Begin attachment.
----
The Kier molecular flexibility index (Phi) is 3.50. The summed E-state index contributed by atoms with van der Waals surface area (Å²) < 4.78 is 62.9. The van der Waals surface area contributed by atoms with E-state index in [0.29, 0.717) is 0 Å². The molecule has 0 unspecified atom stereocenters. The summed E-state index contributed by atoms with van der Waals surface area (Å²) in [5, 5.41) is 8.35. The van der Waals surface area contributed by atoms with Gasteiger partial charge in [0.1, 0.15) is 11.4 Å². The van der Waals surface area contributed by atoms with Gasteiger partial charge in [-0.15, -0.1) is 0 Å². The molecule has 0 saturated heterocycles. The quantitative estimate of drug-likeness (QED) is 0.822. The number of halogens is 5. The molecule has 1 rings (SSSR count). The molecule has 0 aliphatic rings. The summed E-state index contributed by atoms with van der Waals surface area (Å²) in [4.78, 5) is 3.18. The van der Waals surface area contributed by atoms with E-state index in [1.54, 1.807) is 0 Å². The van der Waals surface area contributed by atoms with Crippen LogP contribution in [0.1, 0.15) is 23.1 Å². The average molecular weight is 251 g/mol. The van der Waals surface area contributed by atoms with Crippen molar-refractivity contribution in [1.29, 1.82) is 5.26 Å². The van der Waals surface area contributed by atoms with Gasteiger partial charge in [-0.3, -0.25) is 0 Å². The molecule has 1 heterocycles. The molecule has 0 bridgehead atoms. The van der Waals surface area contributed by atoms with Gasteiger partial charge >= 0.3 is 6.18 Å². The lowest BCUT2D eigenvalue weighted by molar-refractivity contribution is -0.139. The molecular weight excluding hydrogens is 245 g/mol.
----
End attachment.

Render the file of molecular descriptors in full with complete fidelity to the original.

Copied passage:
The Kier molecular flexibility index (Phi) is 3.50. The summed E-state index contributed by atoms with van der Waals surface area (Å²) < 4.78 is 62.9. The van der Waals surface area contributed by atoms with E-state index in [0.29, 0.717) is 0 Å². The molecule has 0 unspecified atom stereocenters. The summed E-state index contributed by atoms with van der Waals surface area (Å²) in [5, 5.41) is 8.35. The van der Waals surface area contributed by atoms with Gasteiger partial charge in [0.1, 0.15) is 11.4 Å². The van der Waals surface area contributed by atoms with Gasteiger partial charge in [-0.15, -0.1) is 0 Å². The molecule has 0 saturated heterocycles. The quantitative estimate of drug-likeness (QED) is 0.822. The number of halogens is 5. The molecule has 1 rings (SSSR count). The molecule has 0 aliphatic rings. The summed E-state index contributed by atoms with van der Waals surface area (Å²) in [4.78, 5) is 3.18. The van der Waals surface area contributed by atoms with E-state index in [1.54, 1.807) is 0 Å². The van der Waals surface area contributed by atoms with Crippen LogP contribution in [0.1, 0.15) is 23.1 Å². The average molecular weight is 251 g/mol. The van der Waals surface area contributed by atoms with Crippen molar-refractivity contribution in [1.29, 1.82) is 5.26 Å². The van der Waals surface area contributed by atoms with Gasteiger partial charge in [-0.3, -0.25) is 0 Å². The molecule has 1 heterocycles. The molecule has 0 bridgehead atoms. The van der Waals surface area contributed by atoms with Gasteiger partial charge >= 0.3 is 6.18 Å². The lowest BCUT2D eigenvalue weighted by molar-refractivity contribution is -0.139. The molecular weight excluding hydrogens is 245 g/mol.